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Comparative evaluation of three immunochromatographic identification tests for culture confirmation of Mycobacterium tuberculosis complex



The rapid identification of acid-fast bacilli recovered from patient specimens as Mycobacterium tuberculosis complex (MTC) is critically important for accurate diagnosis and treatment. A thin-layer immunochromatographic (TLC) assay using anti-MPB64 or anti-MPT64 monoclonal antibodies was developed to discriminate between MTC and non-tuberculosis mycobacteria (NTM). Capilia TB-Neo, which is the improved version of Capilia TB, is recently developed and needs to be evaluated.


Capilia TB-Neo was evaluated by using reference strains including 96 Mycobacterium species (4 MTC and 92 NTM) and 3 other bacterial genera, and clinical isolates (500 MTC and 90 NTM isolates). M. tuberculosis isolates tested negative by Capilia TB-Neo were sequenced for mpt64 gene.


Capilia TB-Neo showed 100% agreement to a subset of reference strains. Non-specific reaction to M. marinum was not observed. The sensitivity and specificity of Capilia TB-Neo to the clinical isolates were 99.4% (99.6% for M. tuberculosis, excluding M. bovis BCG) for clinical MTC isolates and 100% for NTM isolates tested, respectively. Two M. tuberculosis isolates tested negative by Capilia TB-Neo: one harbored a 63-bp deletion in the mpt64 gene and the other possessed a 3,659-bp deletion from Rv1977 to Rv1981c, a region including the entire mpt64 gene.


Capilia TB-Neo is a simple, rapid and highly sensitive test for identifying MTC, and showed better specificity than Capilia TB. However, Capilia TB-Neo still showed false-negative results with mpt64 mutations. The limitation should be recognized for clinical use.

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Tuberculosis remains a major threat to global health, and therefore, rapid identification of the causative M. tuberculosis complex (MTC) is critical. Liquid culture detection is now widely used for managing HIV-co-infected and drug-resistant tuberculosis, and liquid culture can improve the recovery of acid-fast bacilli and decreases the time to detection. However, because other non-tuberculosis mycobacterium (NTM) species may also grow, it is important to identify MTC from positive culture for rapid and appropriate management of tuberculosis.

Several methods are available to identify mycobacteria. Conventional biochemical tests are generally time-consuming [1, 2] and not surely reproducible, while more recently developed techniques involving molecular biology [37] or high-performance liquid chromatographic analysis of mycolic acid [8] are accurate and rapid, but these require expensive devices. In contrast, immunochromatographic species identification tests, Capilia TB (TAUNS, Izunokuni, Japan), SD BIOLINE TB Ag MPT64 rapid (Standard Diagnostics, Inc., Korea) and BD MGIT™ TBc Identification Test (Becton, Dickinson and Company, USA) have been adopted as a cheap, rapid, and accurate alternative in clinical laboratories around the world [911]. However, false positives to Mycobacterium marinum, Staphylococcus aureus[9, 12], and false negatives in MPB64 mutants [10, 13] have occasionally been reported. Capilia TB-Neo (TAUNS, Izunokuni, Japan), an improved version of Capilia TB, has recently been developed to overcome these problems. In this study, we evaluated the performance of Capilia TB-Neo with reference strains and clinical isolates. Any false-negative MTC clinical isolate detected by Capilia TB-Neo were further investigated relative genes.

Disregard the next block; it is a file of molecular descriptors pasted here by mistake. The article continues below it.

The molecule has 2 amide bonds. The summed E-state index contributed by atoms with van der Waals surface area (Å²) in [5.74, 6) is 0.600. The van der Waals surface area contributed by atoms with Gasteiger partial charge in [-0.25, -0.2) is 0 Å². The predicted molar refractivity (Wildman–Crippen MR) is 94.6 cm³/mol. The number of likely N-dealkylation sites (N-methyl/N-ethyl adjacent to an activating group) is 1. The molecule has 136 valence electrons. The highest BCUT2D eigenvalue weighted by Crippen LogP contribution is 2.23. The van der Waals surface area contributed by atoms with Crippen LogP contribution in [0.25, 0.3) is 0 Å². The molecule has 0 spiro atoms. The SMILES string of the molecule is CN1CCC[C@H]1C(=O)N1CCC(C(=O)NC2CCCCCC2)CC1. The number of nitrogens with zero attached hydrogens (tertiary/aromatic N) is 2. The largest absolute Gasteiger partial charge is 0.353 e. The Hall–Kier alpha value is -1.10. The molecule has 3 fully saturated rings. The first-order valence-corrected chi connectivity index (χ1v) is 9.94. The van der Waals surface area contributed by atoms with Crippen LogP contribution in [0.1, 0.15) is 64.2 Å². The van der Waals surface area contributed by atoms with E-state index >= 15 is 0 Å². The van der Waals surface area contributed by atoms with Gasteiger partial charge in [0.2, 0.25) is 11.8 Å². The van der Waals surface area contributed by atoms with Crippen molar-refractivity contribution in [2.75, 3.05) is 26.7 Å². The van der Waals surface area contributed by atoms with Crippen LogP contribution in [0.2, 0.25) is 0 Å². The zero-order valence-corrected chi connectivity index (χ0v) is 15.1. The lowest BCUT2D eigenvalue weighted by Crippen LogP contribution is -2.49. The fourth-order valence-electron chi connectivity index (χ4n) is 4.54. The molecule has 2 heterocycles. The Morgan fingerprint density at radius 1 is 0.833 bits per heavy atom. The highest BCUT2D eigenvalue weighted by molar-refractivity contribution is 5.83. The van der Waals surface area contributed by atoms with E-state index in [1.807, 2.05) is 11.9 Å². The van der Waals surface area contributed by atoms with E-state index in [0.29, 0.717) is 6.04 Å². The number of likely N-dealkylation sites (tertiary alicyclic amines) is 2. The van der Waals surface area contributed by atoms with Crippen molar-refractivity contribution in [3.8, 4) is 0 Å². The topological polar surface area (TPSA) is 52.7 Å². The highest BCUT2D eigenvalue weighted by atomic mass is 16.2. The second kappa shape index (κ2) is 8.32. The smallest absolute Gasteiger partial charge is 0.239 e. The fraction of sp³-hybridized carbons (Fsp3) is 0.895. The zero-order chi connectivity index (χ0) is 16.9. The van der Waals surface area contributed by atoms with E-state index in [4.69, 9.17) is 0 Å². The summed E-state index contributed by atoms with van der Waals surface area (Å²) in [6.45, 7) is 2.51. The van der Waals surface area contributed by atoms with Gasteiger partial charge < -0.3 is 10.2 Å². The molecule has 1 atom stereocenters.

Reference strains and clinical isolates

Reference strains of 96 Mycobacterium species and subspecies (4 MTC and 92 NTM) and 3 other genera with acid-fastness (Nocardia asteroids, Rhodococcus equi and Rhodococcus aichiense) were used for the evaluation (Table 1). A total of 500 MTC and 90 NTM clinical isolates (10 M. abscessus, 4 M. chelonae, 13 M. fortuitum, 8 M. gordonae, 15 M. avium complex, 7 M. intracellulare, 3 M. nonchromogenicum, 5 M. scrofulaceum, 4 M. xenopi, 15 M. kansasii, 1 M. gastri, 2 M. peregrinum, 1 M. intermedium, 1 M. szulgai, and 1 M. marinum) were selected to provide a representative sample of the isolates available from Miroku Medical Laboratory Co., Ltd. (Saku, Japan) from 2009 to 2010, and the collection from the Ryoken survey in 2002 and 2007. The clinical isolates were collected from patients as a part of routine examination. No ethical approval was required for this type of laboratory based study only using isolates. Reference strains and clinical isolates were cultured with OADC-supplemented Middlebrook 7H9 broth (Becton, Dickinson and Company, USA) and 2% Ogawa medium (Kyokuto Pharmaceutical Industrial Co., Japan) at 37°C or 30°C.